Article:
Rib-eye steak with chips


Preparation info

  • Difficulty


  • Serves


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The perfect rib-eye steak is surprisingly easy to achieve. But you need really good meat, blazing heat and the confidence to know when it’s done. Grass-fed, well-aged beef from a named farm and a named breed, say Aberdeen Angus or Dexter, is going to be expensive; but all grilling steak is pricey, and I’d rather have something exceptional once in a blue moon than a tasteless or tough steak more often.

The blazing heat could be a barbecue, grill or frying pan, the easiest of which is probably the pan. You just have to be prepared for a bit of splattering: trust me, it’s worth it. And who can resist fresh-from-the-fryer chips? I like them any way at all: classic French fries, matchstick thin, potato skins, fried in beef dripping or goose fat. But most of all I like them as big, fat, rectangular blocks, twice-fried, skin on, then dusted with curry powder and salt. That’s how we served them at The Hoxton Apprentice, a charity restaurant I helped set up to train disadvantaged young people to be cooks. We ate rather more of them than the customers!

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  • 4 x 220 g sirloin steaks
  • olive oil for frying
  • salt and pepper to season

For the chips

  • 800 g Maris Piper potatoes
  • 600 ml vegetable oil
  • 1 tsp sea salt
  • 1 tsp mild curry powder

For the herb butter

  • 2 tbsp flat-leaf parsley leaves, chopped
  • 1 tbsp tarragon leaves, chopped
  • 1 tbsp chives, chopped
  • 1 tbsp mint leaves, chopped
  • 1 tsp Dijon mustard
  • 80 g butter, softened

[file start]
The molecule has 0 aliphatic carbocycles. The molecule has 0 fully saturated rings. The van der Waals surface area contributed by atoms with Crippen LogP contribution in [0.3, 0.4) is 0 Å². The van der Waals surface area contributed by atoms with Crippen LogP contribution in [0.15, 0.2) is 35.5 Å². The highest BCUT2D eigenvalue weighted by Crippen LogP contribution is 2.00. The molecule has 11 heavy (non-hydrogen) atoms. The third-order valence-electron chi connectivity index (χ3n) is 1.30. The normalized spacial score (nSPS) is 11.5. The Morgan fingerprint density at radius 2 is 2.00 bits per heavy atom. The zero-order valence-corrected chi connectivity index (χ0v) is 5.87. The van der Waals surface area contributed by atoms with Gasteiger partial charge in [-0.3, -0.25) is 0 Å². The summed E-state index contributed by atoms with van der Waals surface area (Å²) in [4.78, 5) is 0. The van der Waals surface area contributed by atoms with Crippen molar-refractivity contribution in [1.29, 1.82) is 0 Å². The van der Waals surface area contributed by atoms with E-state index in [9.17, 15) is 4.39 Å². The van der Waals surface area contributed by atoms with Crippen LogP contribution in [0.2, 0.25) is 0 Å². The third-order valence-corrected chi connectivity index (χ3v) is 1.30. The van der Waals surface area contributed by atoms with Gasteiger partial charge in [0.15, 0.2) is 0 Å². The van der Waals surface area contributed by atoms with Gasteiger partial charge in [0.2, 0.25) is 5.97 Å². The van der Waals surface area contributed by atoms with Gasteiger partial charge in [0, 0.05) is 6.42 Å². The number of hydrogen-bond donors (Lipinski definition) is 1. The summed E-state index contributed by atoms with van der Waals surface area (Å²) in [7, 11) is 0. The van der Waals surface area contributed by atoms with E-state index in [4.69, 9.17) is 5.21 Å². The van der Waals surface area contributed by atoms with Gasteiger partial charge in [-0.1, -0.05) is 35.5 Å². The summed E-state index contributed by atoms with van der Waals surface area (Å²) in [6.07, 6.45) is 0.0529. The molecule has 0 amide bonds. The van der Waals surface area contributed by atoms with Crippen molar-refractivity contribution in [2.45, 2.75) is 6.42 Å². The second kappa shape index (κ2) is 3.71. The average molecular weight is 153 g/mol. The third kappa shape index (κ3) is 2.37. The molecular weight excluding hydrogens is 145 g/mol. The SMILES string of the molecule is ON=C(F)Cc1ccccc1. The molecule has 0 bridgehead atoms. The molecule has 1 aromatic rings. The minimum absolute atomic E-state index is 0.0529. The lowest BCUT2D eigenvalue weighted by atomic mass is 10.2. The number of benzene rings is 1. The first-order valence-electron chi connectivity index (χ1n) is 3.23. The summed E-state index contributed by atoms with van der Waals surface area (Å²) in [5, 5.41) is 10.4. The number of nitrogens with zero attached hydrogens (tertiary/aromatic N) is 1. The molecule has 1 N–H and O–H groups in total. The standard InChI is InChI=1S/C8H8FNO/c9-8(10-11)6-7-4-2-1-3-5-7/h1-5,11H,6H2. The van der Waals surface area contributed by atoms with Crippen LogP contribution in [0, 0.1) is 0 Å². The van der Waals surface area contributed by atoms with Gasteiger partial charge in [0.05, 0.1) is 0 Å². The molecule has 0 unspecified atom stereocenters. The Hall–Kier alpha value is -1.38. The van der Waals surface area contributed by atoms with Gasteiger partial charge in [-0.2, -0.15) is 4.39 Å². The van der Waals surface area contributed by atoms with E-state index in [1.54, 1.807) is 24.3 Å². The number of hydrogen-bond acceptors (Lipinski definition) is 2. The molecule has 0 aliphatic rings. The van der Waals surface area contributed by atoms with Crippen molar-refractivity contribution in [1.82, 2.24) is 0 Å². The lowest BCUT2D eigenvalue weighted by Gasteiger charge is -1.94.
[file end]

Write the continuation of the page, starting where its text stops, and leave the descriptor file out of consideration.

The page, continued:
• salt and pepper to season


  1. Remove the steak from the fridge about half an hour before cooking to allow it to come to room temperature.
  2. Leaving the skin on, cut the potatoes into chunky, stubby 2.5cm (1in) chips. Pour the vegetable oil into a large, heavy-based saucepan – it should reach about 5 cm (2in) deep – and place over a high heat. If you own a cooking thermometer, bring the temperature of the oil to about 130°C; if not, add a raw chip or cube of bread to the oil – when it starts to float and fry, the oil is hot enough.
  3. Use a large metal spoon or sieve to gently lower the chips into the hot oil and fry for about 5 minutes, until they are tender when poked with a skewer but not browned. For this first frying (the chips are going in twice), the oil should bubble, but not too vigorously. Drain the chips on kitchen paper and set aside until completely cold.
  4. Make the herb butter by mashing all the ingredients together. Form into a sausage shape, wrap in cling film and chill in the fridge.
  5. Heat a large, heavy frying pan or griddle over a high heat. Rub each steak with olive oil and season generously on both sides. Once the pan is really hot, add two of the steaks. For medium-rare, cook the steaks for about 3 minutes without moving them, then turn them over. You can tell when they are ready to turn, because the heat under them will have forced the juices to the surface and the top of the steak will look moist and shiny. At that stage they should be browned. Give them 2 minutes or so on the other side, then remove from the pan and allow to rest on a warm plate loosely covered with foil and a clean tea towel. Cook the other steaks and leave them all to rest while you finish the chips.
  6. Heat the oil again, this time to 135°C. If necessary, cook the chips in two batches so as not to lower the oil temperature too much. Lower the once-cooked chips into the oil using a metal spoon or sieve and fry for approximately 5 minutes until golden brown. Lift them from the fryer and drop into a bowl lined with kitchen paper. Shake them around a little before removing the paper and gently tossing the chips in curry powder and salt. Mix to combine.
  7. Just before serving, top each steak with a slice of herb butter. Serve the chips in the middle of the table for diners to help themselves (or try to resist temptation!)